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The Effect of Substrate Concentration on Enzyme Action.

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The Effect of Substrate Concentration on Enzyme Action Aim The aim of this investigation is to determine the effect of substrate concentration on enzyme action. The reaction analysed was that between the substrate hydrogen peroxide and the enzyme catalase found in yeast to break down the hydrogen peroxide. Background Catalase behaves as a catalyst for the conversion of hydrogen peroxide into water and oxygen. Catalase is an example of a particularly efficient enzyme. Catalase has one of the highest turnover numbers for all known enzymes (40,000,000 molecules/second). This high rate shows an importance for the enzymes capability for detoxifying hydrogen peroxide and preventing the formation of carbon dioxide bubbles in the blood and this is why this enzyme is formed in the body. Catalase is made in the liver when found in the body. But for the purpose of this experiment yeast shall be used as the form of catalase. (1) Hydrogen peroxide is a by-product of respiration; it also simplifies the whole process of growing fungi and in the treatment of contaminated waters. Since it was first commercialised in the 1800's, H2O2 production has now grown to over a billion pounds per year (as 100%). In addition to pollution control, H2O2 is used to bleach textiles and paper products, and to manufacture or process foods, minerals, petrochemicals, and consumer products (detergents). Its use for pollution control parallels those of the movement itself - municipal wastewater applications in the 1970's; industrial waste/wastewater applications in the 1980's; and more recently, air applications in the 1990's. It is important however that hydrogen peroxide is broken down, as it is a toxic substance. It blisters the skin and has a metallic taste. The liquid solidifies at -0.41� C (31.4� F). Concentrated solutions are unstable, and the pure liquid may explode violently if heated to a temperature above 100� C (302.4� F). It is soluble in water in all proportions, and the usual commercial forms are a 3% and a 30% aqueous solution. ...read more.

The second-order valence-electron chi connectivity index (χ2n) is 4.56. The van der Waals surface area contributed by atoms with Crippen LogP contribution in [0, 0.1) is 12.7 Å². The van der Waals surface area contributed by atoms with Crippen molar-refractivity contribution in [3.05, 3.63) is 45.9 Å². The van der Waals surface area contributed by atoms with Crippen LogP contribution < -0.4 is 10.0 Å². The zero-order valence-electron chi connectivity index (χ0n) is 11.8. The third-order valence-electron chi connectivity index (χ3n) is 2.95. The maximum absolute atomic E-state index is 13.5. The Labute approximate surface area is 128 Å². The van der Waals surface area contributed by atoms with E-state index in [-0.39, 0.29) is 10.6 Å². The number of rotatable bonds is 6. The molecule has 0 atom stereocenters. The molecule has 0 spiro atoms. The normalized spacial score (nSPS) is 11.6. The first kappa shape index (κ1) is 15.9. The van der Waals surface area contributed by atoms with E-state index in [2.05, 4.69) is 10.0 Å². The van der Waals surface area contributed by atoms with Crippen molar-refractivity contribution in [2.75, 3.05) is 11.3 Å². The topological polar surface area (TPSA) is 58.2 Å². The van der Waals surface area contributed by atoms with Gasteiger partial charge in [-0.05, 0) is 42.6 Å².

8. Repeat this experiment with each concentration three times to insure that there are no inconsistent results. Hydrogen Peroxide Conc. Volume of 10 vol. Volume of distilled water 100% 100ml 0ml 80% 80ml 20ml 60% 60ml 40ml 40% 40ml 60ml 20% 20ml 80ml Fair Test To make this a fair test, it will be made sure that the same volume of hydrogen peroxide concentrations will be measured out for each concentration's experiments and the same volume and concentration of yeast will be used for each. It will also be made sure that the oxygen produced will not be lost, as it will not have any leaks for this to occur. The volume of oxygen produced in the gas syringe was measured for the same amount of time in each individual experiment. The time intervals that the readings will be taken in will be kept the same and the amount of tests carried out for each concentration also. The variables are the different concentrations of hydrogen peroxide used and the same procedure will be carried out for the making of each concentration. Safety A lab coat and goggles will be worn in case of spillages of the corrosive Hydrogen Peroxide. If a spill occurs it will be mopped up immediately. Results Anomalous Points are marked in bold. Table to Show the Volume of Oxygen Produced when a 100% Concentration of Hydrogen Peroxide is broken down Volume of Oxygen (ml) Time (s) 1st 2nd 3rd Average 0 0 0 0 0 10 4 4 4 4 20 10 7 9 9 30 19 10 14 14 40 28 16 21 22 50 35 23 28 29 60 44 29 36 36 70 50 35 41 42 80 55 40 46 47 90 63 47 51 54 100 68 52 58 55 110 69 55 62 62 120 73 57 65 65 Table to Show the Volume of Oxygen Produced when an 80% Concentration of Hydrogen Peroxide is broken down Volume of Oxygen (ml) ...read more.